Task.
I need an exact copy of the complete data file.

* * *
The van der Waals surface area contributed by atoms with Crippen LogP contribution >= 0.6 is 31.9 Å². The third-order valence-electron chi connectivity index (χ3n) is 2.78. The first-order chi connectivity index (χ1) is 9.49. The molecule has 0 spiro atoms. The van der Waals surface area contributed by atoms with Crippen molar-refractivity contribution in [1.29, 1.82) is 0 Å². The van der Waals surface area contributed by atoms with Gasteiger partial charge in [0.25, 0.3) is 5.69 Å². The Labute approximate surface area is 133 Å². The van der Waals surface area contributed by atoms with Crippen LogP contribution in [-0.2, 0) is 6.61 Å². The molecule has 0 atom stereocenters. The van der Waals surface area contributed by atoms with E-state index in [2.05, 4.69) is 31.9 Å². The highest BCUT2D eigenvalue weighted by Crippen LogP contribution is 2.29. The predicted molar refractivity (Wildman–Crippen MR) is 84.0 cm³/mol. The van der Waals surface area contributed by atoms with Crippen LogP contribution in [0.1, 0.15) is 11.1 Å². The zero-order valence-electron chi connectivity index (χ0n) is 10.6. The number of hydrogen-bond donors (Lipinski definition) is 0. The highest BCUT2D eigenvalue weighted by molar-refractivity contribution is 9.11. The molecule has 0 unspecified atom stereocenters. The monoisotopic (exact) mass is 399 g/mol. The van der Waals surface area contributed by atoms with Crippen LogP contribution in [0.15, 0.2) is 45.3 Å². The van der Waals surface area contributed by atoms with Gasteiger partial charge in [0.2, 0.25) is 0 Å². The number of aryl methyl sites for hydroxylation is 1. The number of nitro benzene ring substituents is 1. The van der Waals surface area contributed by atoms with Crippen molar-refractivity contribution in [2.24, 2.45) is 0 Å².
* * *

The van der Waals surface area contributed by atoms with Crippen LogP contribution >= 0.6 is 31.9 Å². The third-order valence-electron chi connectivity index (χ3n) is 2.78. The first-order chi connectivity index (χ1) is 9.49. The molecule has 0 spiro atoms. The van der Waals surface area contributed by atoms with Crippen molar-refractivity contribution in [1.29, 1.82) is 0 Å². The van der Waals surface area contributed by atoms with Gasteiger partial charge in [0.25, 0.3) is 5.69 Å². The Labute approximate surface area is 133 Å². The van der Waals surface area contributed by atoms with Crippen LogP contribution in [-0.2, 0) is 6.61 Å². The molecule has 0 atom stereocenters. The van der Waals surface area contributed by atoms with E-state index in [2.05, 4.69) is 31.9 Å². The highest BCUT2D eigenvalue weighted by Crippen LogP contribution is 2.29. The predicted molar refractivity (Wildman–Crippen MR) is 84.0 cm³/mol. The van der Waals surface area contributed by atoms with Crippen LogP contribution in [0.1, 0.15) is 11.1 Å². The zero-order valence-electron chi connectivity index (χ0n) is 10.6. The number of hydrogen-bond donors (Lipinski definition) is 0. The highest BCUT2D eigenvalue weighted by molar-refractivity contribution is 9.11. The molecule has 0 unspecified atom stereocenters. The monoisotopic (exact) mass is 399 g/mol. The van der Waals surface area contributed by atoms with Crippen LogP contribution in [0.15, 0.2) is 45.3 Å². The van der Waals surface area contributed by atoms with Gasteiger partial charge in [0.2, 0.25) is 0 Å². The number of aryl methyl sites for hydroxylation is 1. The number of nitro benzene ring substituents is 1. The van der Waals surface area contributed by atoms with Crippen molar-refractivity contribution in [2.24, 2.45) is 0 Å².